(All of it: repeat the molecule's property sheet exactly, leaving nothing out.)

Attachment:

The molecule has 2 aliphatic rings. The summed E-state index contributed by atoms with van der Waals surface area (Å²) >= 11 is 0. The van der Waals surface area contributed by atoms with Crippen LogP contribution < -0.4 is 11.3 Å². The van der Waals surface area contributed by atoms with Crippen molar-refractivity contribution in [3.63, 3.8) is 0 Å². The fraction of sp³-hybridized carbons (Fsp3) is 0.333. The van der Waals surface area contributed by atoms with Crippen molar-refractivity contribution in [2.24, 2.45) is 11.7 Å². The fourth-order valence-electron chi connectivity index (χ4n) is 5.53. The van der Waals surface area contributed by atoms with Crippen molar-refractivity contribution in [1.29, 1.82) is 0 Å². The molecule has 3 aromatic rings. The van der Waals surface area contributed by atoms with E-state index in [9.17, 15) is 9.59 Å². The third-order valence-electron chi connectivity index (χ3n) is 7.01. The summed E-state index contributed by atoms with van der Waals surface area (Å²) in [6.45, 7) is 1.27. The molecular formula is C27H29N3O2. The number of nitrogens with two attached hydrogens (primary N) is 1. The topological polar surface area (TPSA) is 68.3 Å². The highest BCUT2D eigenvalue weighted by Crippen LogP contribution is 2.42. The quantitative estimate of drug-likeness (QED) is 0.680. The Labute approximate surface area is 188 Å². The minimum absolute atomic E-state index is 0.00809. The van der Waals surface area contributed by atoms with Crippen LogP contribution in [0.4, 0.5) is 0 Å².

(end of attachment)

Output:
The molecule has 2 aliphatic rings. The summed E-state index contributed by atoms with van der Waals surface area (Å²) >= 11 is 0. The van der Waals surface area contributed by atoms with Crippen LogP contribution < -0.4 is 11.3 Å². The van der Waals surface area contributed by atoms with Crippen molar-refractivity contribution in [3.63, 3.8) is 0 Å². The fraction of sp³-hybridized carbons (Fsp3) is 0.333. The van der Waals surface area contributed by atoms with Crippen molar-refractivity contribution in [2.24, 2.45) is 11.7 Å². The fourth-order valence-electron chi connectivity index (χ4n) is 5.53. The van der Waals surface area contributed by atoms with Crippen molar-refractivity contribution in [1.29, 1.82) is 0 Å². The molecule has 3 aromatic rings. The van der Waals surface area contributed by atoms with E-state index in [9.17, 15) is 9.59 Å². The third-order valence-electron chi connectivity index (χ3n) is 7.01. The summed E-state index contributed by atoms with van der Waals surface area (Å²) in [6.45, 7) is 1.27. The molecular formula is C27H29N3O2. The number of nitrogens with two attached hydrogens (primary N) is 1. The topological polar surface area (TPSA) is 68.3 Å². The highest BCUT2D eigenvalue weighted by Crippen LogP contribution is 2.42. The quantitative estimate of drug-likeness (QED) is 0.680. The Labute approximate surface area is 188 Å². The minimum absolute atomic E-state index is 0.00809. The van der Waals surface area contributed by atoms with Crippen LogP contribution in [0.4, 0.5) is 0 Å².